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  • Writer's pictureRiikka Tanner

Catch Me If You Can

When we are operating on a mature industry with long tradition of certain products, services, ways of doing business and other industry conventions - especially when business is good, we tend to like things the way they are.

If it's not broken, why fix it, right?

To fend of competitors, we keep on improving our products especially on those aspects our customers value the most, which in turn drives efficiency and pricing. Any new feature or improvement brings competitive edge, right up until it doesn't - the point when competition catches up. This, quite literally, is the life of thousands and thousands of innovative product engineers in the world.

In our focus on "Catch me if you can" game on product efficiency we overlook all other aspects of innovation. Coming from the once promised land of mobile phones, the story of Nokia makes an astounding example. The story of the mobile phone giant and how they lost their incumbent position in smart phones is one that maybe only Kodak can beat in their ignorance of digital camera technology. These stories have much more in common than they have differences.

For innovators, there is few key lessons to be learnt from these stories, both you need to be aware of and to take advantage of, if you play the game right.

The definition of performance keeps changing

Let's start with Kodak since it must be the most recounted story of digital disruption in our time. Did you know that the first digital camera was actually invented by Kodak R&D engineer already as early as 1975? Seriously. They were very well aware of this technology being developed by Sony, Panasonic and other players throughout the ensuing decades but considered the technology many ways inferior to their own film products.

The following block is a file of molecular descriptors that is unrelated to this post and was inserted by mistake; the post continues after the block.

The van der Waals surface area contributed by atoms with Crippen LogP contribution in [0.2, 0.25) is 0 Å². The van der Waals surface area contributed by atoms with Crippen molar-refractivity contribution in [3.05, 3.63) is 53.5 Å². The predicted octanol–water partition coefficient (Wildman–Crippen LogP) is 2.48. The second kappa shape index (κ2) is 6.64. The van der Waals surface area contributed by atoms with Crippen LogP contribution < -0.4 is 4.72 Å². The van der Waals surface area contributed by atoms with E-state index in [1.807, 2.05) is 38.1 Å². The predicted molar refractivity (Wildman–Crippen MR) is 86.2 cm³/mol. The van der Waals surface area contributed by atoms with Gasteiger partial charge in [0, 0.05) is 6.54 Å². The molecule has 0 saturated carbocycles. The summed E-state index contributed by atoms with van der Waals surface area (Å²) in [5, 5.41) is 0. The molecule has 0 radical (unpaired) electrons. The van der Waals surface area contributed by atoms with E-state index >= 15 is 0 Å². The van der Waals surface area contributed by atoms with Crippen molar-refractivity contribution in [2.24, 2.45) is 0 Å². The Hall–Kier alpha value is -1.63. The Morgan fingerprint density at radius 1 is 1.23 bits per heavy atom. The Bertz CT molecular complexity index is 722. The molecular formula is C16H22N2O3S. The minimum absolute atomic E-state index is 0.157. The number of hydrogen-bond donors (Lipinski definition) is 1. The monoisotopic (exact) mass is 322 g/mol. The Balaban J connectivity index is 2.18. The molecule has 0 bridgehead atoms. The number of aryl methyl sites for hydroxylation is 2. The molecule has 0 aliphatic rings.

The performance metric that Kodak was assessing its rivals against, was high quality so it makes sense that early versions of digital camera could have not compared with traditional film on any level. What Kodak failed to consider was that maybe their competition saw the customer needs differently.

Sony set out to meet customer needs with a different bet - good enough quality, immediate feedback and ease of sharing. Turns out that people were actually willing to settle for less quality in exchange for being able to see the pictures immediately and being able to share them with their family and friends with a few clicks.

If we keep testing new ideas with old metrics, we are set up for failure.

This changing pattern of performance metric is something every innovator needs to be aware of.

Disruptors play with a different set of rules

For Nokia and other mobile phone vendors for example, the early measurements for excellence besides physical design were very much feature driven, such as battery duration, messaging, camera but also how reliable the phone model was related to connectivity and endurance. All categories in which Nokia was indisputable leader (proven with its > 40% market share).

But then came smart phones that were not feature driven but operating systems driven with integration to email, maps, music, apps and where simplicity of use became one of key performance metrics. Nokia's own smart phone operating system Symbian S60 was a maze compared to iOS (and later Google's Android) which made it both very expensive to maintain but also not lucrative for third party app developers to create content on the platform.